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updated: 12/13/2011 10:16 AM

New data said to narrow hunt for 'God' particle

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  • In this May 20, 2011 file photo a physicist explains the Atlas experiment on a board at the European Center for Nuclear Research, CERN, outside Geneva, Switzerland. The illustration shows how a Higgs boson may look like in Atlas. Scientists at CERN will hold a public seminar Tuesday Dec. 13, 2011 to present their latest findings from the search for an elusive subatomic particle known as the Higgs boson. Physicists are increasingly confident that they have narrowed down the place where it will be found and may even already have hints at its existence hidden away in reams of data.

      In this May 20, 2011 file photo a physicist explains the Atlas experiment on a board at the European Center for Nuclear Research, CERN, outside Geneva, Switzerland. The illustration shows how a Higgs boson may look like in Atlas. Scientists at CERN will hold a public seminar Tuesday Dec. 13, 2011 to present their latest findings from the search for an elusive subatomic particle known as the Higgs boson. Physicists are increasingly confident that they have narrowed down the place where it will be found and may even already have hints at its existence hidden away in reams of data.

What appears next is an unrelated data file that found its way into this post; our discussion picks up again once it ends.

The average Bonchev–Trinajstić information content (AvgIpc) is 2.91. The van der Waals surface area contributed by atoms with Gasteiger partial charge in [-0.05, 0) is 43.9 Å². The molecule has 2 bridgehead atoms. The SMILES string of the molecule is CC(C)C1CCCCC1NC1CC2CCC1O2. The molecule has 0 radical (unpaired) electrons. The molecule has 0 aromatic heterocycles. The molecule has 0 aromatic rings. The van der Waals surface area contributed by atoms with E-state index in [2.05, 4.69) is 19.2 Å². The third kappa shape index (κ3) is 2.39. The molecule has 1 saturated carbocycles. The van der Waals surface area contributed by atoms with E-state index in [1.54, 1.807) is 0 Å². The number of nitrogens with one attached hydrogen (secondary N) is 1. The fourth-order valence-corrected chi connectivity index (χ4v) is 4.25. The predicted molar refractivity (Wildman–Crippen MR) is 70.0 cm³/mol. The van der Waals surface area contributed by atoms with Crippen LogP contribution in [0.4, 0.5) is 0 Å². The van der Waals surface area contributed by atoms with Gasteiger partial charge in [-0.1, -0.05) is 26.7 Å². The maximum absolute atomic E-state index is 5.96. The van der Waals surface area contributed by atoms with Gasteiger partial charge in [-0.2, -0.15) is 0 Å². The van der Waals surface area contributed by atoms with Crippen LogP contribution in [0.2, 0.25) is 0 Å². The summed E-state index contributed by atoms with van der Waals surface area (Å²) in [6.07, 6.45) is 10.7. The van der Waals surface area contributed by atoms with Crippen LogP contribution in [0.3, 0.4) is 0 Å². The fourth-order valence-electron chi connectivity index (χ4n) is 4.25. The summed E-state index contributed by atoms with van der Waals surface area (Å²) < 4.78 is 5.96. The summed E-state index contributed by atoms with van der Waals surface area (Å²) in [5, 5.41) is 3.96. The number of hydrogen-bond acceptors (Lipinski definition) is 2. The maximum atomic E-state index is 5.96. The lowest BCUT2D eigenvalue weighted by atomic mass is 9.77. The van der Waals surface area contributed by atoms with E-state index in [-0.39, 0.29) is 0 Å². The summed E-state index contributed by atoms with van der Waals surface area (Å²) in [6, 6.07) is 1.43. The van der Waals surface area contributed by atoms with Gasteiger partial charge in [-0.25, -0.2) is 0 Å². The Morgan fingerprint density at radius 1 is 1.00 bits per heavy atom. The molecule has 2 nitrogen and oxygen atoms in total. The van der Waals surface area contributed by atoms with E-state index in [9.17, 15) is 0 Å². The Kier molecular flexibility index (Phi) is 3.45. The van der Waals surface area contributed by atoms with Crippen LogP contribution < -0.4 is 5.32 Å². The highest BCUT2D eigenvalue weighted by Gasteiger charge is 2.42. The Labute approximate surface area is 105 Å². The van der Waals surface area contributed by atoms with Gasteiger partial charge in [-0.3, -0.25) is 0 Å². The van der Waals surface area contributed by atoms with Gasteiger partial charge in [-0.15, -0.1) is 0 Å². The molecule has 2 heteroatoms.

Associated Press

 
Associated Press

GENEVA -- Scientists hunting for an elusive subatomic particle say they've found "intriguing hints" that it exists, narrowing down the search for what is believed to be a basic building block of the universe.

The Higgs boson -- popularly referred to as the "God particle" -- is more likely to be found in the lower mass or energy ranges of the massive atom smasher being used to track it down, physicists from two independent research teams said Tuesday.

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The researchers were careful to note they do not have enough data yet to definitively say the particle exists, but also said the latest data is strong enough that the question could be answered one way or another by next year.

Researchers hope that the particle, if it exists, can help explain many mysteries of the universe. British physicist Peter Higgs and others theorized the particle's existence more than 40 years ago to explain why atoms, and everything else in the universe, have weight.

Both of the research teams are involved with CERN, the European Organization for Nuclear Research near Geneva. CERN oversees the $10-billion Large Hadron Collider under the Swiss-French border, a 17-mile (27-kilometer) tunnel where high energy beams of protons are sent crashing into each other at incredible speeds.

Fabiola Gianotti, an Italian physicist who heads the team running the so-called ATLAS experiment, said "the hottest region" is in lower energy ranges of the collider. She said there are indications of the Higgs' existence and that with enough data it could be unambiguously discovered or ruled out next year.

Several mass or energy ranges within the atom smasher are now excluded to a "95 percent confidence level," Gianotti told other physicists at CERN.

Afterward, Guido Tonelli, lead physicist for the team running what's called the CMS experiment, outlined findings similar to those of the ATLAS team, saying the particle is most likely found "in the low mass region" of the collider.

Rolf Heuer, director of the European particle physics laboratory near Geneva, said in conclusion that "the window for the Higgs mass gets smaller and smaller."

"But be careful -- it's intriguing hints," he said. "We have not found it yet, we have not excluded it yet."

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